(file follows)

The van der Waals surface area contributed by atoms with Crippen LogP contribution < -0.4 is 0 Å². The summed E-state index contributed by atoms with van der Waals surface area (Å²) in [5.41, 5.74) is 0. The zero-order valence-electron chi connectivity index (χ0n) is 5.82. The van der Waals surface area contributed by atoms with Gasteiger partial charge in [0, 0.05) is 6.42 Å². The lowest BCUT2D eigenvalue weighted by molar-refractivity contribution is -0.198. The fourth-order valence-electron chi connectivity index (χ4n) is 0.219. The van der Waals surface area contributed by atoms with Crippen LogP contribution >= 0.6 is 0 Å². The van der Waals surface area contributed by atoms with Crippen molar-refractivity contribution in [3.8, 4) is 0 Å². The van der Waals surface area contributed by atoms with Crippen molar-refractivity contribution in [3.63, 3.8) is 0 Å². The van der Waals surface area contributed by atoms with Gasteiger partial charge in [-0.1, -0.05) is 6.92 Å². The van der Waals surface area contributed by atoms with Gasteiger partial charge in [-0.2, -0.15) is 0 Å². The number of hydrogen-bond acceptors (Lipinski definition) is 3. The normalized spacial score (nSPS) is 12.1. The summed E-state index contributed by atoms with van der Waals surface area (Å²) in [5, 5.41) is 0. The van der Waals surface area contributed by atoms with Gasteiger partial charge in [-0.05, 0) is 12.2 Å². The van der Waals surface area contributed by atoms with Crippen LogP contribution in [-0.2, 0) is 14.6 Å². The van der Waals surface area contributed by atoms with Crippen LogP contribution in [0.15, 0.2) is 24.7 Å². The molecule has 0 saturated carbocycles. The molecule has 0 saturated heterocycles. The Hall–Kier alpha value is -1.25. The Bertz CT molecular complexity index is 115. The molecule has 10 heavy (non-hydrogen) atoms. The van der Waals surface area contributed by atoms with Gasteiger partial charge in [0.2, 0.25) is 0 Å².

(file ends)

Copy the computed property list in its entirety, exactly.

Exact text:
The van der Waals surface area contributed by atoms with Crippen LogP contribution < -0.4 is 0 Å². The summed E-state index contributed by atoms with van der Waals surface area (Å²) in [5.41, 5.74) is 0. The zero-order valence-electron chi connectivity index (χ0n) is 5.82. The van der Waals surface area contributed by atoms with Gasteiger partial charge in [0, 0.05) is 6.42 Å². The lowest BCUT2D eigenvalue weighted by molar-refractivity contribution is -0.198. The fourth-order valence-electron chi connectivity index (χ4n) is 0.219. The van der Waals surface area contributed by atoms with Crippen LogP contribution >= 0.6 is 0 Å². The van der Waals surface area contributed by atoms with Crippen molar-refractivity contribution in [3.8, 4) is 0 Å². The van der Waals surface area contributed by atoms with Crippen molar-refractivity contribution in [3.63, 3.8) is 0 Å². The van der Waals surface area contributed by atoms with Gasteiger partial charge in [-0.1, -0.05) is 6.92 Å². The van der Waals surface area contributed by atoms with Gasteiger partial charge in [-0.2, -0.15) is 0 Å². The number of hydrogen-bond acceptors (Lipinski definition) is 3. The normalized spacial score (nSPS) is 12.1. The summed E-state index contributed by atoms with van der Waals surface area (Å²) in [5, 5.41) is 0. The van der Waals surface area contributed by atoms with Gasteiger partial charge in [-0.05, 0) is 12.2 Å². The van der Waals surface area contributed by atoms with Crippen LogP contribution in [-0.2, 0) is 14.6 Å². The van der Waals surface area contributed by atoms with Crippen LogP contribution in [0.15, 0.2) is 24.7 Å². The molecule has 0 saturated carbocycles. The molecule has 0 saturated heterocycles. The Hall–Kier alpha value is -1.25. The Bertz CT molecular complexity index is 115. The molecule has 10 heavy (non-hydrogen) atoms. The van der Waals surface area contributed by atoms with Gasteiger partial charge in [0.2, 0.25) is 0 Å².